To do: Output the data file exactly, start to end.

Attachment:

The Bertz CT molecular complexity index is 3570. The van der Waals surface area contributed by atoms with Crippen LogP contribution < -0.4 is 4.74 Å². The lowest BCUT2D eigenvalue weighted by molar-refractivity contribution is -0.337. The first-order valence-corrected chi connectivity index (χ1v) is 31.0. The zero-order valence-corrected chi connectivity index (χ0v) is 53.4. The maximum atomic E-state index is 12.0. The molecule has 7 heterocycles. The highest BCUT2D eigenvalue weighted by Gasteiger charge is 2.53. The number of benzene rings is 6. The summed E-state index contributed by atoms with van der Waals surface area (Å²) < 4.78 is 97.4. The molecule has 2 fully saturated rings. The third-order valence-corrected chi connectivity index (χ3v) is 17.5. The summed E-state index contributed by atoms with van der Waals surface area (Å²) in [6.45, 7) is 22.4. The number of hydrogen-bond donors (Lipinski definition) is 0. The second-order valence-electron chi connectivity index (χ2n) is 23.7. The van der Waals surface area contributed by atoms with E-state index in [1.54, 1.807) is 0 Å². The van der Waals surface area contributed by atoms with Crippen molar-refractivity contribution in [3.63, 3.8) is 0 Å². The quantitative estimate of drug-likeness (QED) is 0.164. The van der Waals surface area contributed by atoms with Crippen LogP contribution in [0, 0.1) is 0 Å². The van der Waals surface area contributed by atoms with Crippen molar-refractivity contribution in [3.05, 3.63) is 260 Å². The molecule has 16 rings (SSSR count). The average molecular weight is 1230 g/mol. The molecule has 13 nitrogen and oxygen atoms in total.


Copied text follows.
The Bertz CT molecular complexity index is 3570. The van der Waals surface area contributed by atoms with Crippen LogP contribution < -0.4 is 4.74 Å². The lowest BCUT2D eigenvalue weighted by molar-refractivity contribution is -0.337. The first-order valence-corrected chi connectivity index (χ1v) is 31.0. The zero-order valence-corrected chi connectivity index (χ0v) is 53.4. The maximum atomic E-state index is 12.0. The molecule has 7 heterocycles. The highest BCUT2D eigenvalue weighted by Gasteiger charge is 2.53. The number of benzene rings is 6. The summed E-state index contributed by atoms with van der Waals surface area (Å²) < 4.78 is 97.4. The molecule has 2 fully saturated rings. The third-order valence-corrected chi connectivity index (χ3v) is 17.5. The summed E-state index contributed by atoms with van der Waals surface area (Å²) in [6.45, 7) is 22.4. The number of hydrogen-bond donors (Lipinski definition) is 0. The second-order valence-electron chi connectivity index (χ2n) is 23.7. The van der Waals surface area contributed by atoms with E-state index in [1.54, 1.807) is 0 Å². The van der Waals surface area contributed by atoms with Crippen molar-refractivity contribution in [3.63, 3.8) is 0 Å². The quantitative estimate of drug-likeness (QED) is 0.164. The van der Waals surface area contributed by atoms with Crippen LogP contribution in [0, 0.1) is 0 Å². The van der Waals surface area contributed by atoms with Crippen molar-refractivity contribution in [3.05, 3.63) is 260 Å². The molecule has 16 rings (SSSR count). The average molecular weight is 1230 g/mol. The molecule has 13 nitrogen and oxygen atoms in total.